At the March 24 Long Branch Council Workshop, representatives from Long Branch HEARS — Health, Education, Addiction & Recovery Support — outlined the Innovation Project which went into effect last year. ‘
“This incredible group, they’re saving lives of our Long Branch residents. They’re amazing,” said Councilwoman Anita Voogt.
Lynn Seward of the RWJBH Institute of Prevention and Recovery, which is overseeing the program with Long Branch HEARS, said that they had received the Innovation Project grant in mid-August of last year. A grant from Monmouth County for case management helped them too.
They’ve also been working with police, and recently trained the Long Branch Police Department. One of the goals of Long Branch HEARS is to have addiction treated as a disease, not as a crime, and to look at treatment options instead of incarceration.
“We’ve been getting two to three referrals a week, sometimes three a day,” this way, Seward said — and it’s making a difference to those referred. “Fifty percent are now in some kind of recovery support.”
Representatives have told police they are willing to go into holding cells to talk to people who might be suffering from addiction and offer them help.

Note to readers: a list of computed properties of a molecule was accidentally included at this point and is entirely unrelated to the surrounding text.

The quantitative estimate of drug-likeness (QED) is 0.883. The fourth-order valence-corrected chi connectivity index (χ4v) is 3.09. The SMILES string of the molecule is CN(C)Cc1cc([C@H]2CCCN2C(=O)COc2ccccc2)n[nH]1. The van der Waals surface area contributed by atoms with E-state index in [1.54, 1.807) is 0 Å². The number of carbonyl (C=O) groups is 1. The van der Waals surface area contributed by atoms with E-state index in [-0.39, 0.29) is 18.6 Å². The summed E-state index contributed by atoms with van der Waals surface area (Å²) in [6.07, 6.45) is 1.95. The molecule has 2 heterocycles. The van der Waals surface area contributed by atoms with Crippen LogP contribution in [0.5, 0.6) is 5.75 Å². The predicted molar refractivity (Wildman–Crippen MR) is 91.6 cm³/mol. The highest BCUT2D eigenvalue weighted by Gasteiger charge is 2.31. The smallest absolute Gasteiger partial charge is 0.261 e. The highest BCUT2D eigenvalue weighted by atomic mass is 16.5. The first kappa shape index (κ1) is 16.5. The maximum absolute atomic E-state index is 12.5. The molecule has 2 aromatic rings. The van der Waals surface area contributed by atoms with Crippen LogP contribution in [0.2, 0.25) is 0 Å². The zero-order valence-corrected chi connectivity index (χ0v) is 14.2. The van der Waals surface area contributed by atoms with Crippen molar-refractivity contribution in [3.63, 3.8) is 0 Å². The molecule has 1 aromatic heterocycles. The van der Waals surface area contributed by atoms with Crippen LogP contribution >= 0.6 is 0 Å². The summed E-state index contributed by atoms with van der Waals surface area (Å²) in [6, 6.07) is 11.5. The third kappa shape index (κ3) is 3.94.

Vicky Seward and Joanie Sciorta, who work for the Institute of Prevention and Recovery, described the process of going out on the street.
Sciorta, who is not a local, said before she started with the Innovation Project, she thought of Long Branch mostly as Pier Village. She didn’t know that just blocks away, there were sections where it was obvious help was needed.
“There’s a lot of people on the street and they’re just drinking and drugging in the street,” she said.
Sciorta said members of the Innovation Project just went up to people, offering them giveaways.
“I said, anybody need anything?” Sciorta said. “At the end of one covnersation a man said to me me, ‘I need help right now.’”
The phrase “I need help” are “magic words,” she said. “Vicky assessed him and we were able to get him into detox right away,” she said. He was still clean three months later.
Though they can also provide help with other services. They’ve giving out coats and gloves to those in need.
Sciorta knows from personal experience that reaching out to people and offering help works. More than 30 years ago, someone reached out to her and that led the way to her own recovery.
“If you were betting when I was 27 years old, you’d bet against me,” she said. She knows what to look for and what to offer. “It becomes a day of helping others. Some just want [the giveaways] in the bag, but you know what? It changes lives.”
Susan Marco, chair of Long Branch HEARS, said that you can learn more about Project Innovation, and other services offered, at longbranchhears.com.